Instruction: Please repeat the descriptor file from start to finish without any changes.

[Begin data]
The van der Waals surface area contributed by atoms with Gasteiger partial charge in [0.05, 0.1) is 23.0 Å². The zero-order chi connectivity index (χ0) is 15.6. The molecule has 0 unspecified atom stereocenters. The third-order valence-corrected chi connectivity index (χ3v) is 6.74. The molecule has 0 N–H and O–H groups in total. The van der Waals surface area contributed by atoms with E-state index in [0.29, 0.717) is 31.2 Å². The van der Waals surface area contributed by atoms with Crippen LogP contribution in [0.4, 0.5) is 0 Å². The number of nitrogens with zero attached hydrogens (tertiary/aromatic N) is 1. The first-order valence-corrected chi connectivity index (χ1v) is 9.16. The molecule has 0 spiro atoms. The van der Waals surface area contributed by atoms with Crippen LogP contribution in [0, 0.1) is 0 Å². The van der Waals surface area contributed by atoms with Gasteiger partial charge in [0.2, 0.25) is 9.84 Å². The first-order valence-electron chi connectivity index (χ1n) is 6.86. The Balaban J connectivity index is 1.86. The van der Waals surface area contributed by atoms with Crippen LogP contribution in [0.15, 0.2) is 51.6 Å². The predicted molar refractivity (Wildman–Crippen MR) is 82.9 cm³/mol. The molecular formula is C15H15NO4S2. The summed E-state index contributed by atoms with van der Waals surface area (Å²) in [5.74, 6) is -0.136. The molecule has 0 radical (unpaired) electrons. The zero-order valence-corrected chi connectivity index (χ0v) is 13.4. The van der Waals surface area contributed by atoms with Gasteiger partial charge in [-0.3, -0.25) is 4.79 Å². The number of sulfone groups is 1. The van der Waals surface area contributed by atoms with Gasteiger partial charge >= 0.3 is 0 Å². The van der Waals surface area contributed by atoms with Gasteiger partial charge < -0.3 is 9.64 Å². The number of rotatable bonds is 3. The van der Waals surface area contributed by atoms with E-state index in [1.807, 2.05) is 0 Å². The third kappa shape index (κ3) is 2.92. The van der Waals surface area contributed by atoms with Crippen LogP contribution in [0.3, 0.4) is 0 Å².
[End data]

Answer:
The van der Waals surface area contributed by atoms with Gasteiger partial charge in [0.05, 0.1) is 23.0 Å². The zero-order chi connectivity index (χ0) is 15.6. The molecule has 0 unspecified atom stereocenters. The third-order valence-corrected chi connectivity index (χ3v) is 6.74. The molecule has 0 N–H and O–H groups in total. The van der Waals surface area contributed by atoms with E-state index in [0.29, 0.717) is 31.2 Å². The van der Waals surface area contributed by atoms with Crippen LogP contribution in [0.4, 0.5) is 0 Å². The number of nitrogens with zero attached hydrogens (tertiary/aromatic N) is 1. The first-order valence-corrected chi connectivity index (χ1v) is 9.16. The molecule has 0 spiro atoms. The van der Waals surface area contributed by atoms with Crippen LogP contribution in [0, 0.1) is 0 Å². The van der Waals surface area contributed by atoms with Gasteiger partial charge in [0.2, 0.25) is 9.84 Å². The first-order valence-electron chi connectivity index (χ1n) is 6.86. The Balaban J connectivity index is 1.86. The van der Waals surface area contributed by atoms with Crippen LogP contribution in [0.15, 0.2) is 51.6 Å². The predicted molar refractivity (Wildman–Crippen MR) is 82.9 cm³/mol. The molecular formula is C15H15NO4S2. The summed E-state index contributed by atoms with van der Waals surface area (Å²) in [5.74, 6) is -0.136. The molecule has 0 radical (unpaired) electrons. The zero-order valence-corrected chi connectivity index (χ0v) is 13.4. The van der Waals surface area contributed by atoms with Gasteiger partial charge in [-0.3, -0.25) is 4.79 Å². The number of sulfone groups is 1. The van der Waals surface area contributed by atoms with Gasteiger partial charge >= 0.3 is 0 Å². The van der Waals surface area contributed by atoms with Gasteiger partial charge < -0.3 is 9.64 Å². The number of rotatable bonds is 3. The van der Waals surface area contributed by atoms with E-state index in [1.807, 2.05) is 0 Å². The third kappa shape index (κ3) is 2.92. The van der Waals surface area contributed by atoms with Crippen LogP contribution in [0.3, 0.4) is 0 Å².